Friday, June 28, 2013

A Bicycle Race Runs Through It

About a week ago we started seeing bicycles, loaded down with gear, flying down the railroad grade trail through our campground.  One, a young man from Arizona named Matt, stopped long enough to tell us about the Tour Divide Bicycle Race.

The Great Divide Mountain Bike Route (GDMBR) is a continuous long distance bicycle touring route from Banff, Alberta, Canada to Antelope Wells, New Mexico, USA. As of 2010, the route is 2745 miles (4418 km) long.  The official name of the race that follows the entire route is the Tour Divide.

Per Wikipedia, the race clock runs 24 hours a day and the riders are allowed no outside support other than access to public facilities such as stores, motels, and bike shops. The record time to complete the Tour Divide in its 2012 routing is 15 days, 16 hours and 14 minutes and was set in 2012 by Jay Petervary.   The race, which has neither entry fees nor prizes, usually starts in the second weekend in June - at an event called Grand Départ.  This year’s Grand Depart was June 14, with 143 riders (all men) at the starting gate.  As of today, 104 are still riding.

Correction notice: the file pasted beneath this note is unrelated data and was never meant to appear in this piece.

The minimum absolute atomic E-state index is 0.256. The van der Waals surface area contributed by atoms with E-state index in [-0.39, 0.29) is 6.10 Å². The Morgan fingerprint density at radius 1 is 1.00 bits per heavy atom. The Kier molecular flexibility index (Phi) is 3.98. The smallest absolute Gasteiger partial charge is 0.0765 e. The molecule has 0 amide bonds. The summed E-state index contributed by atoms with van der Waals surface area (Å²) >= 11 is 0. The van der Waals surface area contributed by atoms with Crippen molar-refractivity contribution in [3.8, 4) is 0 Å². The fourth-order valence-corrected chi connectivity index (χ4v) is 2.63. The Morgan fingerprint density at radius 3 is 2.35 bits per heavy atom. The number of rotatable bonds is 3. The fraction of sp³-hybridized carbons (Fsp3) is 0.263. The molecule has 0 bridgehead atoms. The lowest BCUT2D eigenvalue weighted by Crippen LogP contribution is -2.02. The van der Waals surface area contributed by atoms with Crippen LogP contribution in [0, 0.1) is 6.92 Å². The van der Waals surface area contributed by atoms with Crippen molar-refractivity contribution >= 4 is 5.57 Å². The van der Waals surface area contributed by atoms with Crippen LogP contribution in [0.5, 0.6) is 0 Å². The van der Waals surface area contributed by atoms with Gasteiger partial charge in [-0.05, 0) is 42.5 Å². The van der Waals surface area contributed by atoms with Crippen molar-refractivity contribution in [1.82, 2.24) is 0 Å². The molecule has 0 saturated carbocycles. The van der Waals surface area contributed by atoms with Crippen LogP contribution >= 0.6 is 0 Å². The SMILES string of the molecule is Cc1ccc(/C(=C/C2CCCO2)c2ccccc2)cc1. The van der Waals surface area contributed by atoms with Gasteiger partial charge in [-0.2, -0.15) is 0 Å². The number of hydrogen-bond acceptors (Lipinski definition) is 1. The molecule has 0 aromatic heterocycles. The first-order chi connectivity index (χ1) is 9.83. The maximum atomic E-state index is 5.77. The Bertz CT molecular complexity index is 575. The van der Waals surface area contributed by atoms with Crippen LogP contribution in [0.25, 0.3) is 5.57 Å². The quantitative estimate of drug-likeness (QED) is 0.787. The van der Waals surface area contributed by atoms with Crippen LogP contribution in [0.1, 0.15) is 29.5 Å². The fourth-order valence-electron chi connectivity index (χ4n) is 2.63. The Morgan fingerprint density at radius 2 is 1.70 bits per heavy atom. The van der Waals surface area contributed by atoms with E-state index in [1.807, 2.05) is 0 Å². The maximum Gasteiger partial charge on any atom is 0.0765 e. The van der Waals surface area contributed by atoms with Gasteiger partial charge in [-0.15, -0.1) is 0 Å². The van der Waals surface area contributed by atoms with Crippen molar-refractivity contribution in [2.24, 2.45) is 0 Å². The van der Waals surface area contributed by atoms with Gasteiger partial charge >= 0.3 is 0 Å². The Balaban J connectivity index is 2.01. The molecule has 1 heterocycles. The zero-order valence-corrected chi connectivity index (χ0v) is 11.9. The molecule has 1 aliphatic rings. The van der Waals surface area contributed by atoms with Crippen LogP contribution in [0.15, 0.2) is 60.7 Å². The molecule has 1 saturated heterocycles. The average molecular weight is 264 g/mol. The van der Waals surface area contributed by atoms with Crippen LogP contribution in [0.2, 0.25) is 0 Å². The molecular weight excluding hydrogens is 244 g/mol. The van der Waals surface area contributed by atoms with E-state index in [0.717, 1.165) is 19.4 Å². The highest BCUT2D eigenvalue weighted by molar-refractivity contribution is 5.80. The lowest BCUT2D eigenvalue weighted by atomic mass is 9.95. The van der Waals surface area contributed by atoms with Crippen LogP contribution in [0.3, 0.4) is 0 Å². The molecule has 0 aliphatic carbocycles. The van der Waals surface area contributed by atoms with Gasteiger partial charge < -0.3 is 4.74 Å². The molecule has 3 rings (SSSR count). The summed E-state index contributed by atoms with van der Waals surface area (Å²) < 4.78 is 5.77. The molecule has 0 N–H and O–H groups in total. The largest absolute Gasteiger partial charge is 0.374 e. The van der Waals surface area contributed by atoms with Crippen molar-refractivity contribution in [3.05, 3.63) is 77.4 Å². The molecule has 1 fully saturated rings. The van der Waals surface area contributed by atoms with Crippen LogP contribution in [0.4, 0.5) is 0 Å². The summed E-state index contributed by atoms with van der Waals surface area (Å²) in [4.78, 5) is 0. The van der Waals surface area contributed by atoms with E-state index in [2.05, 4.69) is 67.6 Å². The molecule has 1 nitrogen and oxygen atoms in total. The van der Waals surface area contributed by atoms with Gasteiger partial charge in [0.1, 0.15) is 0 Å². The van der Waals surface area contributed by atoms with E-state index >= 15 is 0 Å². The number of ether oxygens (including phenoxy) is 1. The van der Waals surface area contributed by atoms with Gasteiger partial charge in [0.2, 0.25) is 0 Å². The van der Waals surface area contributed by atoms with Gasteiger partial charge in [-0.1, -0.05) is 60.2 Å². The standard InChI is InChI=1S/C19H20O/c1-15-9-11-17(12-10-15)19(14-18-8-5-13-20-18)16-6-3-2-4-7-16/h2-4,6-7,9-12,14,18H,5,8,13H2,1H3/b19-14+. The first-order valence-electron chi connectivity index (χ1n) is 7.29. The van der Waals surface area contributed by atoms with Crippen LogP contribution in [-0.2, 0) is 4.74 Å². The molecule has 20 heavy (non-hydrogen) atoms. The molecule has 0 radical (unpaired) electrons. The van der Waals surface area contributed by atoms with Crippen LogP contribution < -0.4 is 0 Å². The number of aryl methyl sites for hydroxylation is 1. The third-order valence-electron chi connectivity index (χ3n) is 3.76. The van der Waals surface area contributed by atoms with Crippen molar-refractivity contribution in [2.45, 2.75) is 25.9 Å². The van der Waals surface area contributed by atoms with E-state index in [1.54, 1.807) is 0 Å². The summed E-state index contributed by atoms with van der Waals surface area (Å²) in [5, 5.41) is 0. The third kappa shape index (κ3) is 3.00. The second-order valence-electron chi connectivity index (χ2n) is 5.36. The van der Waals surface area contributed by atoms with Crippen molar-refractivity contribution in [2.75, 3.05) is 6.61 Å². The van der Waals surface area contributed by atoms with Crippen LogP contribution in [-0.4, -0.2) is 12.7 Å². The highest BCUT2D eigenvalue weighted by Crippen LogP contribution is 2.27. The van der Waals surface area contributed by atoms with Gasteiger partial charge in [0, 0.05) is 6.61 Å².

Another rider from Los Angeles told us a little more.  The race, he said, is about navigation, about planning and preparation, about resourcefulness, about being able to ride alone for a long time.  He told us he broke his left forearm early in the race and lost a day having it set in a soft cast.  The doctor told him to stop riding.  He pushed himself even harder to catch up with the rest of the riders.  He told us the riders pick up the railroad grade trail that comes through Warm River at Sawtelle Mountain Resort in Island Park.

We have had several riders come through.  Some have spent the night with us; others have stopped briefly to refill their water and kept racing.  These are an amazing group of athletes.  We cheer them on and wish them well.

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